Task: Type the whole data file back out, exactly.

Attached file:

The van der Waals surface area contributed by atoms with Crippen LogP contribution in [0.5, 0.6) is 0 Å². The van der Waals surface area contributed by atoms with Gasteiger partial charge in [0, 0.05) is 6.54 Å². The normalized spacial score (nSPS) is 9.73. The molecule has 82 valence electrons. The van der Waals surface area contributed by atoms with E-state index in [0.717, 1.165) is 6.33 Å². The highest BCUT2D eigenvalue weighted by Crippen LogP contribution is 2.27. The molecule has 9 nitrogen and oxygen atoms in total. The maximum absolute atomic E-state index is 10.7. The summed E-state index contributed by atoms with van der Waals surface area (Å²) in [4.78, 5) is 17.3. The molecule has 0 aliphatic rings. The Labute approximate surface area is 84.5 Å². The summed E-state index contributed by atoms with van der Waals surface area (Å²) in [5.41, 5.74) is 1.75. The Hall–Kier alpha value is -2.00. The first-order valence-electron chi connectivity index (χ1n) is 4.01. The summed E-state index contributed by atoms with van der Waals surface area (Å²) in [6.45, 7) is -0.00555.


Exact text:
The van der Waals surface area contributed by atoms with Crippen LogP contribution in [0.5, 0.6) is 0 Å². The van der Waals surface area contributed by atoms with Gasteiger partial charge in [0, 0.05) is 6.54 Å². The normalized spacial score (nSPS) is 9.73. The molecule has 82 valence electrons. The van der Waals surface area contributed by atoms with E-state index in [0.717, 1.165) is 6.33 Å². The highest BCUT2D eigenvalue weighted by Crippen LogP contribution is 2.27. The molecule has 9 nitrogen and oxygen atoms in total. The maximum absolute atomic E-state index is 10.7. The summed E-state index contributed by atoms with van der Waals surface area (Å²) in [4.78, 5) is 17.3. The molecule has 0 aliphatic rings. The Labute approximate surface area is 84.5 Å². The summed E-state index contributed by atoms with van der Waals surface area (Å²) in [5.41, 5.74) is 1.75. The Hall–Kier alpha value is -2.00. The first-order valence-electron chi connectivity index (χ1n) is 4.01. The summed E-state index contributed by atoms with van der Waals surface area (Å²) in [6.45, 7) is -0.00555.